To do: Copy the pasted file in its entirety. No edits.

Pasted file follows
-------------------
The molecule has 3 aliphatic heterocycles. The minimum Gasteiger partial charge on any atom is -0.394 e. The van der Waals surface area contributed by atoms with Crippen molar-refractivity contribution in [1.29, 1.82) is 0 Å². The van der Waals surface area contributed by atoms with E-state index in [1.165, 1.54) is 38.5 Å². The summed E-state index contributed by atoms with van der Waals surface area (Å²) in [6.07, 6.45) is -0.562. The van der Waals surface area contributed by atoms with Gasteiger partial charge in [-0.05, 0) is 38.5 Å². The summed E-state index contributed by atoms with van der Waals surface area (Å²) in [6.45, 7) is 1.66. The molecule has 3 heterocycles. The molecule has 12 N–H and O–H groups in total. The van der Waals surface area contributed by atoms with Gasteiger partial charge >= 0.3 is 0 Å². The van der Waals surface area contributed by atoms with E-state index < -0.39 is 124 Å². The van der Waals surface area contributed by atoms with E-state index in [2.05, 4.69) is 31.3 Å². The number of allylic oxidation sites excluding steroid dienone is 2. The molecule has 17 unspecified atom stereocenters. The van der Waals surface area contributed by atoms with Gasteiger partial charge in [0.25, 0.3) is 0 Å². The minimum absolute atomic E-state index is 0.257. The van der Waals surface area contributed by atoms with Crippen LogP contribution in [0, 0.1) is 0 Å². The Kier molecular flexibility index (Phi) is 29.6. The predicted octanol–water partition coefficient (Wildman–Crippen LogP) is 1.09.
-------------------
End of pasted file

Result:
The molecule has 3 aliphatic heterocycles. The minimum Gasteiger partial charge on any atom is -0.394 e. The van der Waals surface area contributed by atoms with Crippen molar-refractivity contribution in [1.29, 1.82) is 0 Å². The van der Waals surface area contributed by atoms with E-state index in [1.165, 1.54) is 38.5 Å². The summed E-state index contributed by atoms with van der Waals surface area (Å²) in [6.07, 6.45) is -0.562. The van der Waals surface area contributed by atoms with Gasteiger partial charge in [-0.05, 0) is 38.5 Å². The summed E-state index contributed by atoms with van der Waals surface area (Å²) in [6.45, 7) is 1.66. The molecule has 3 heterocycles. The molecule has 12 N–H and O–H groups in total. The van der Waals surface area contributed by atoms with Gasteiger partial charge >= 0.3 is 0 Å². The van der Waals surface area contributed by atoms with E-state index < -0.39 is 124 Å². The van der Waals surface area contributed by atoms with E-state index in [2.05, 4.69) is 31.3 Å². The number of allylic oxidation sites excluding steroid dienone is 2. The molecule has 17 unspecified atom stereocenters. The van der Waals surface area contributed by atoms with Gasteiger partial charge in [0.25, 0.3) is 0 Å². The minimum absolute atomic E-state index is 0.257. The van der Waals surface area contributed by atoms with Crippen LogP contribution in [0, 0.1) is 0 Å². The Kier molecular flexibility index (Phi) is 29.6. The predicted octanol–water partition coefficient (Wildman–Crippen LogP) is 1.09.